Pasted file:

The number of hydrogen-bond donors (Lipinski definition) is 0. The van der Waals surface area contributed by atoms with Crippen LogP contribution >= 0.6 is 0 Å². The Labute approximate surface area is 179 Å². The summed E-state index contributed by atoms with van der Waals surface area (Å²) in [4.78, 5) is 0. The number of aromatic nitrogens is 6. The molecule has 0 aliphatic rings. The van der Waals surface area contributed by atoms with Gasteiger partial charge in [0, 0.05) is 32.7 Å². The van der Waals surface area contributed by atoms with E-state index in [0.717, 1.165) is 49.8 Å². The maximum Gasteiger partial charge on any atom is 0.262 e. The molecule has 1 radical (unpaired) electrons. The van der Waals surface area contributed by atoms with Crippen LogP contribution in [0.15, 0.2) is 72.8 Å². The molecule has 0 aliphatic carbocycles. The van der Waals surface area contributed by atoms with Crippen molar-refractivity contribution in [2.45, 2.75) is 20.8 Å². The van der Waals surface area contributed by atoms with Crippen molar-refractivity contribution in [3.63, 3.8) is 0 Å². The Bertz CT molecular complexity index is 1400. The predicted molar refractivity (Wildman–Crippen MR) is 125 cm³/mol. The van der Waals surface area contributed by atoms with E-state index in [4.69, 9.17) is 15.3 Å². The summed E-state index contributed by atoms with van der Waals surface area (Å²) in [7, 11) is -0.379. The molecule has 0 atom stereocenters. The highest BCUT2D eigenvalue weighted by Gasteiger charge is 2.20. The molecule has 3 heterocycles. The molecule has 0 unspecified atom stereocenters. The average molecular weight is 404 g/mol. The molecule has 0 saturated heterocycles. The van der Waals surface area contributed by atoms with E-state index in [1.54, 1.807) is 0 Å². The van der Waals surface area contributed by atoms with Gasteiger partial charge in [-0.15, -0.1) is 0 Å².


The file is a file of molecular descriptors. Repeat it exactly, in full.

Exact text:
The number of hydrogen-bond donors (Lipinski definition) is 0. The van der Waals surface area contributed by atoms with Crippen LogP contribution >= 0.6 is 0 Å². The Labute approximate surface area is 179 Å². The summed E-state index contributed by atoms with van der Waals surface area (Å²) in [4.78, 5) is 0. The number of aromatic nitrogens is 6. The molecule has 0 aliphatic rings. The van der Waals surface area contributed by atoms with Gasteiger partial charge in [0, 0.05) is 32.7 Å². The van der Waals surface area contributed by atoms with E-state index in [0.717, 1.165) is 49.8 Å². The maximum Gasteiger partial charge on any atom is 0.262 e. The molecule has 1 radical (unpaired) electrons. The van der Waals surface area contributed by atoms with Crippen LogP contribution in [0.15, 0.2) is 72.8 Å². The molecule has 0 aliphatic carbocycles. The van der Waals surface area contributed by atoms with Crippen molar-refractivity contribution in [2.45, 2.75) is 20.8 Å². The van der Waals surface area contributed by atoms with Crippen molar-refractivity contribution in [3.63, 3.8) is 0 Å². The Bertz CT molecular complexity index is 1400. The predicted molar refractivity (Wildman–Crippen MR) is 125 cm³/mol. The van der Waals surface area contributed by atoms with E-state index in [4.69, 9.17) is 15.3 Å². The summed E-state index contributed by atoms with van der Waals surface area (Å²) in [7, 11) is -0.379. The molecule has 0 atom stereocenters. The highest BCUT2D eigenvalue weighted by Gasteiger charge is 2.20. The molecule has 3 heterocycles. The molecule has 0 unspecified atom stereocenters. The average molecular weight is 404 g/mol. The molecule has 0 saturated heterocycles. The van der Waals surface area contributed by atoms with E-state index in [1.54, 1.807) is 0 Å². The van der Waals surface area contributed by atoms with Gasteiger partial charge in [-0.15, -0.1) is 0 Å².